A stable and slightly longer tone arm (12″ vs 9″) will cut back on various types of audio distortions you might encounter (ie. tracing distortion).
Tone arms are ideally set up to allow you to add a cartridge and then adjust it accordingly without any issue
A rigid tone arm will cut back on vibrations that will result in inferior audio
Tone arms give you a means to control the playback of your record as you like it, and set up accurate points where you want the needle to “drop”
Here is a quick glossary of terms that you’re bound to encounter as you get familiar with vinyl records and how they work:
VTF – tracking force
Azimuth – ability of the tone arm to rotate sideways – you can extend your own arm and turn it over one way, then the other – that’s the idea!
VTA – the angle of the stylus when it is rotated backwards or forwards
Anti Skate – the amount of centripetal force exerted
Watch this video showing tonearm adjustment of azimuth on the fly…
Ok, now on to the 3 types of different tonearms you will likely encounter in your travels through the vinyl-verse.
#1 – Gimbal Tonearm
So let’s take a look at the pros and the cons of this type of tonearm design.
This is the most common type, and it’s known to work well
Also easiest to set up
Other designs are more expensive
As mentioned, there is increased friction due to the design which sometimes can be unavoidable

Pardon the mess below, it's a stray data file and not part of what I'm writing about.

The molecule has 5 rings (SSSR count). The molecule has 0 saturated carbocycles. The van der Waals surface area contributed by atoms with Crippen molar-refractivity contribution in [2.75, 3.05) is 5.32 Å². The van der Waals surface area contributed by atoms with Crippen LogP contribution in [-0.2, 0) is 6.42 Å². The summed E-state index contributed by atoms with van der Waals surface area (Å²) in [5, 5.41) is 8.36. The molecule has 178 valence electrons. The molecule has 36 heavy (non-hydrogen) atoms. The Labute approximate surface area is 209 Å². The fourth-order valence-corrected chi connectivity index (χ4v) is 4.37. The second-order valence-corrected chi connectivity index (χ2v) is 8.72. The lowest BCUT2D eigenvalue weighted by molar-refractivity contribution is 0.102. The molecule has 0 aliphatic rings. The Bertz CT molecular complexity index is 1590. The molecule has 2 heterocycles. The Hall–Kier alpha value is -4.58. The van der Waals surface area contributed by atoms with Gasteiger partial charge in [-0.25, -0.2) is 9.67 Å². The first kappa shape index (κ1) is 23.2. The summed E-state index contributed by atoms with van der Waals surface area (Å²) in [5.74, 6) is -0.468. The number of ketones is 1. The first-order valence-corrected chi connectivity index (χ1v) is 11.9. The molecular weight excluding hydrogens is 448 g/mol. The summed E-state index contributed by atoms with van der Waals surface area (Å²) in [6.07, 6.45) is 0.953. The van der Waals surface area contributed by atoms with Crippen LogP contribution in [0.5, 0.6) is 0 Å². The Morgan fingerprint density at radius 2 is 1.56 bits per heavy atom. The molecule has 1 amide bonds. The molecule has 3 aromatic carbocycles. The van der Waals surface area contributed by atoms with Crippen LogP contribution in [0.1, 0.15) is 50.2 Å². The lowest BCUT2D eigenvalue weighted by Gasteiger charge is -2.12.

As well, we mentioned bearing resonance, which happens as the bears age, and they will need to be serviced periodically
Design can lead to some tracing distortion
#2 – The Uni-Pivot Tonearm
You’ll get as close to no friction as possible with one of these
Less worry about bearing work needed
The afformentioned bearing noise will be practically eliminated
Because of the pivoted nature of this tonearm, you will run the risk of tracing distortion
If you are a novice, as we said, it will be harder to set up – especially the azimuth
Some people don’t like the floaty nature of these tone arms
A little less sturdy
#3 – Linear Tracking Tonearm
All in all, the linear tracking tonearm is what we might call the “best” kind of get, but you need to be dedicated to whatever audio pursuit you are chasing to want one of these, as there are some clear affordability challenges, plus the pain in the butt setup.
Basically takes care of all the previous cons we mentioned with the other arms, such as high friction, tracking distortion, and bearing noise
Needs some maintenance to be kept at optimal levels
Expensive, more so than the other two
Set up is a pain!
About Dave Fox
Recorder of many songs, haver of many albums. Dave (AKA Young Coconut) has been making music for the past twenty years or so, of varying genres and degrees of quality, to the dismay of listeners and algorithms everywhere. He’s also in the Suburban Bicycle Gang with Jerry Grey.
Dave has a keen interest in studying all aspects of music history, especially experimental / genres like jazz, krautrock, drum n’ bass, and no wave.